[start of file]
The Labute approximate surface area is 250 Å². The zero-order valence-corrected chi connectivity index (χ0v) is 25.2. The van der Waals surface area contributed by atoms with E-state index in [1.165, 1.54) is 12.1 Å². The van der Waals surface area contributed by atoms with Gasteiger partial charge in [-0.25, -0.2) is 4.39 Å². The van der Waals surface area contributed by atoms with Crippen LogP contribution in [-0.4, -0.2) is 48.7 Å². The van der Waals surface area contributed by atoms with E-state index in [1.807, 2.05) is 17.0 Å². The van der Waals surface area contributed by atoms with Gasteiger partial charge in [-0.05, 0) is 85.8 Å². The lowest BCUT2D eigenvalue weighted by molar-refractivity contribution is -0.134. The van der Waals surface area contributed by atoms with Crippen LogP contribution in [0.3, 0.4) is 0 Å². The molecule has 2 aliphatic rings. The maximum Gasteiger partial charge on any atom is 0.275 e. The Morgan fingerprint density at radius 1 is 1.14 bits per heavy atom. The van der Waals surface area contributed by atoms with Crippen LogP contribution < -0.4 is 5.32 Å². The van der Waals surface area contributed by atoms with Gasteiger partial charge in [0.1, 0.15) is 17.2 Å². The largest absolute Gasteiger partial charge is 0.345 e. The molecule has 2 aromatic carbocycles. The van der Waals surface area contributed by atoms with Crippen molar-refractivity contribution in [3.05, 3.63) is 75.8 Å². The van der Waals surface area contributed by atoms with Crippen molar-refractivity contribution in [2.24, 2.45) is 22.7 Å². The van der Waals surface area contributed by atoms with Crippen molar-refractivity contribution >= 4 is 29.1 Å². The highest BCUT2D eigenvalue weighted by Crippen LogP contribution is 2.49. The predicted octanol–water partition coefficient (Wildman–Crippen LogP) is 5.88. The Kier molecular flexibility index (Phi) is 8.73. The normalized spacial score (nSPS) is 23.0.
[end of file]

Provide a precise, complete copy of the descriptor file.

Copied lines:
The Labute approximate surface area is 250 Å². The zero-order valence-corrected chi connectivity index (χ0v) is 25.2. The van der Waals surface area contributed by atoms with E-state index in [1.165, 1.54) is 12.1 Å². The van der Waals surface area contributed by atoms with Gasteiger partial charge in [-0.25, -0.2) is 4.39 Å². The van der Waals surface area contributed by atoms with Crippen LogP contribution in [-0.4, -0.2) is 48.7 Å². The van der Waals surface area contributed by atoms with E-state index in [1.807, 2.05) is 17.0 Å². The van der Waals surface area contributed by atoms with Gasteiger partial charge in [-0.05, 0) is 85.8 Å². The lowest BCUT2D eigenvalue weighted by molar-refractivity contribution is -0.134. The van der Waals surface area contributed by atoms with Crippen LogP contribution in [0.3, 0.4) is 0 Å². The molecule has 2 aliphatic rings. The maximum Gasteiger partial charge on any atom is 0.275 e. The Morgan fingerprint density at radius 1 is 1.14 bits per heavy atom. The van der Waals surface area contributed by atoms with Crippen LogP contribution < -0.4 is 5.32 Å². The van der Waals surface area contributed by atoms with Gasteiger partial charge in [0.1, 0.15) is 17.2 Å². The largest absolute Gasteiger partial charge is 0.345 e. The molecule has 2 aromatic carbocycles. The van der Waals surface area contributed by atoms with Crippen molar-refractivity contribution in [3.05, 3.63) is 75.8 Å². The van der Waals surface area contributed by atoms with Crippen molar-refractivity contribution in [2.24, 2.45) is 22.7 Å². The van der Waals surface area contributed by atoms with Crippen molar-refractivity contribution >= 4 is 29.1 Å². The highest BCUT2D eigenvalue weighted by Crippen LogP contribution is 2.49. The predicted octanol–water partition coefficient (Wildman–Crippen LogP) is 5.88. The Kier molecular flexibility index (Phi) is 8.73. The normalized spacial score (nSPS) is 23.0.